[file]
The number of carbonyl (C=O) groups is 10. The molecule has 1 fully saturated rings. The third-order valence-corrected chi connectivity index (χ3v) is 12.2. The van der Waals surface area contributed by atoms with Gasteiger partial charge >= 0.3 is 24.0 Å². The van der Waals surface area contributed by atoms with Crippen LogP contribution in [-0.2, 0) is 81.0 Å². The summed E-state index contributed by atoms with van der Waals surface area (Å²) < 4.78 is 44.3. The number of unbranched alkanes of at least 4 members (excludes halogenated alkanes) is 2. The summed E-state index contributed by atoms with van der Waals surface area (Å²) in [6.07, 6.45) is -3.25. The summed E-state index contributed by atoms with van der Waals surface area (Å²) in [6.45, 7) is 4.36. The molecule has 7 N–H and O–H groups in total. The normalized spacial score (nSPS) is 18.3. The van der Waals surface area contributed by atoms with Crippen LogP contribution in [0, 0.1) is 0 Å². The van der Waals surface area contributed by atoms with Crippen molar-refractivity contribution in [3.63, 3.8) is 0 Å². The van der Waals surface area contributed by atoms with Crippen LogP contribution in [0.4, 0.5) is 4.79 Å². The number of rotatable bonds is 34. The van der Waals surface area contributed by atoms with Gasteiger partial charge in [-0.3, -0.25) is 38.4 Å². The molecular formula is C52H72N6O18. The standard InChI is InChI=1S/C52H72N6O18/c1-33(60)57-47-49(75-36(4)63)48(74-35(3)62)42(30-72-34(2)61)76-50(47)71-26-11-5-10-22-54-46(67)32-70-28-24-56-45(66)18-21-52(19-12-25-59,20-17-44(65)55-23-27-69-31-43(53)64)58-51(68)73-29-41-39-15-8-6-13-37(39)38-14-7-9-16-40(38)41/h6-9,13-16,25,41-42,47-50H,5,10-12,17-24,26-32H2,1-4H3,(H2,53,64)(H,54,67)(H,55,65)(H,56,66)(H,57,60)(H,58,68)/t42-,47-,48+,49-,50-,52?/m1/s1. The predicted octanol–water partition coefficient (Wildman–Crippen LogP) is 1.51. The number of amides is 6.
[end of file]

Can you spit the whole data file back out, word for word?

The number of carbonyl (C=O) groups is 10. The molecule has 1 fully saturated rings. The third-order valence-corrected chi connectivity index (χ3v) is 12.2. The van der Waals surface area contributed by atoms with Gasteiger partial charge >= 0.3 is 24.0 Å². The van der Waals surface area contributed by atoms with Crippen LogP contribution in [-0.2, 0) is 81.0 Å². The summed E-state index contributed by atoms with van der Waals surface area (Å²) < 4.78 is 44.3. The number of unbranched alkanes of at least 4 members (excludes halogenated alkanes) is 2. The summed E-state index contributed by atoms with van der Waals surface area (Å²) in [6.07, 6.45) is -3.25. The summed E-state index contributed by atoms with van der Waals surface area (Å²) in [6.45, 7) is 4.36. The molecule has 7 N–H and O–H groups in total. The normalized spacial score (nSPS) is 18.3. The van der Waals surface area contributed by atoms with Crippen LogP contribution in [0, 0.1) is 0 Å². The van der Waals surface area contributed by atoms with Crippen molar-refractivity contribution in [3.63, 3.8) is 0 Å². The van der Waals surface area contributed by atoms with Crippen LogP contribution in [0.4, 0.5) is 4.79 Å². The number of rotatable bonds is 34. The van der Waals surface area contributed by atoms with Gasteiger partial charge in [-0.3, -0.25) is 38.4 Å². The molecular formula is C52H72N6O18. The standard InChI is InChI=1S/C52H72N6O18/c1-33(60)57-47-49(75-36(4)63)48(74-35(3)62)42(30-72-34(2)61)76-50(47)71-26-11-5-10-22-54-46(67)32-70-28-24-56-45(66)18-21-52(19-12-25-59,20-17-44(65)55-23-27-69-31-43(53)64)58-51(68)73-29-41-39-15-8-6-13-37(39)38-14-7-9-16-40(38)41/h6-9,13-16,25,41-42,47-50H,5,10-12,17-24,26-32H2,1-4H3,(H2,53,64)(H,54,67)(H,55,65)(H,56,66)(H,57,60)(H,58,68)/t42-,47-,48+,49-,50-,52?/m1/s1. The predicted octanol–water partition coefficient (Wildman–Crippen LogP) is 1.51. The number of amides is 6.